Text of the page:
Assistant Secretary Michaels announced staffing changes at the national office. Effective April 5, Richard Fairfax will become the new career deputy assistant secretary, and Thomas Galassi will become the acting director of enforcement programs while remaining as the director of technical support and emergency management. In addition, Bill Parsons will become the acting director of construction.
Announcing Illinois' new program at a March 24 news conference in Chicago, Assistant Secretary Michaels said, "This day and this state plan recognizes your value, respects your work, and says 'The State of Illinois, your fellow citizens of Illinois, and the federal government in Washington will protect you and look after you to ensure that, at the end of every work day, you may return home to your families, safe and healthy.'" Illinois is the latest state to be approved by OSHA to administer a safety and health program of standards and enforcement specifically for public workers. Visit OSHA's Web site for more information about its State Plan program.
OSHA Deputy Assistant Secretary Jordan Barab will discuss worker exposure to asbestos at the Asbestos Disease Awareness Organization's International Asbestos Conference. The April 10, 2010, conference in Chicago will inform workers, employers, scientists and others about asbestos-related health hazards such as lung disease, and lung and other cancers. Visit the conference's Web page for more information.
OSHA initiated a National Emphasis Program to help identify and eliminate health hazards associated with worker exposure to hexavalent chromium, a toxic chemical used in pigments, wood preservatives, cut metals and fungicides. OSHA staff will conduct inspections and apply compliance assistance and outreach where workers are likely to be exposed to hexavalent chromium. The agency is also publishing a rule that will require employers to notify workers of any exposure to hexavalent chromium whether it is above or below the permissible exposure limit. Read the directive and rulemaking for more details.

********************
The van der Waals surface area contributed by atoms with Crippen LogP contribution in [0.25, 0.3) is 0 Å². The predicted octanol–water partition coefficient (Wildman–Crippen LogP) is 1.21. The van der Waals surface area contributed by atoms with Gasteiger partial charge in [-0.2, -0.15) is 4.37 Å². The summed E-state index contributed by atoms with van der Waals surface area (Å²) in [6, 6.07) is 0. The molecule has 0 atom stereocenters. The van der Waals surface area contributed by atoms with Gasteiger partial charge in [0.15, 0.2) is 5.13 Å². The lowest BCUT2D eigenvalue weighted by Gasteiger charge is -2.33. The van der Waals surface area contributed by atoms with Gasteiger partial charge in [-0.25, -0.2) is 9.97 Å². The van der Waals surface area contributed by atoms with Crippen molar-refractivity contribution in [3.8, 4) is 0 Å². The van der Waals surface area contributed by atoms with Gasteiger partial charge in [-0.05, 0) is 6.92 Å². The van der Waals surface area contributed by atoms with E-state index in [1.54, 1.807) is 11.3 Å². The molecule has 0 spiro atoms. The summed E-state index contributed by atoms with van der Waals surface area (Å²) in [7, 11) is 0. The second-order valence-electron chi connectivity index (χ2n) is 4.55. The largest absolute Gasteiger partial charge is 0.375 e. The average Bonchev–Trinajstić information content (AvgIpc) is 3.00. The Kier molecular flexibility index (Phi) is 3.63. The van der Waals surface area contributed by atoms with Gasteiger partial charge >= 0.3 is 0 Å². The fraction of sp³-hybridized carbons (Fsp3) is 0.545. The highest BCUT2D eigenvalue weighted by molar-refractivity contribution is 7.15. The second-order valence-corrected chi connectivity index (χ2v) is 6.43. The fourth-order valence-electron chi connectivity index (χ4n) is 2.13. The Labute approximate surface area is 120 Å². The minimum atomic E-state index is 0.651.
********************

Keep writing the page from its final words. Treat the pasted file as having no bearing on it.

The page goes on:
More than 130 workers have died and more than 780 have been injured in combustible dust explosions since 1980. This is the third in a series of stakeholder meetings that ask for suggestions and comments for protecting workers from combustible dust hazards in the workplace. Meetings will be held April 21 at 9 a.m. and 1:30 p.m. at the Crowne Plaza Chicago O'Hare Hotel and Conference Center. OSHA will use comments from these meetings to develop a proposed standard. Read the Federal Register notice for more details.
The National Institute for Occupational Safety and Health's free Health Hazard Evaluation program evaluates new or recently discovered hazards, illnesses from unknown causes, or exposures to chemical, biological and working hazards not regulated by OSHA. For example, an evaluation at one facility found that workers were being exposed to manganese and other chemicals. NIOSH investigators recommended that the employer install safety systems, such as local exhaust ventilation, to reduce worker exposure to dust. To learn more about the program or submit a request form, visit NIOSH's HHE Web site.
Shipbreaking workers remove gear and equipment from outdated ships and cut apart these vessels for recycling. This work exposes workers to asbestos, falling objects, electric shock and fires. OSHA's Safe Work Practices for Shipbreaking booklet offers ways to help protect workers from injury and death and outlines employers' obligations for providing safe work environments for their workers.
Are you interested in a career with the Department of Labor? The department has job opportunities throughout the country, such as openings in OSHA for a safety and occupational health manager and safety and occupational health specialists.
See DOL's electronic newsletter for more DOL news.
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To report an emergency, file a complaint with OSHA or ask a safety and health question, call 1-800-321-6742 (OSHA).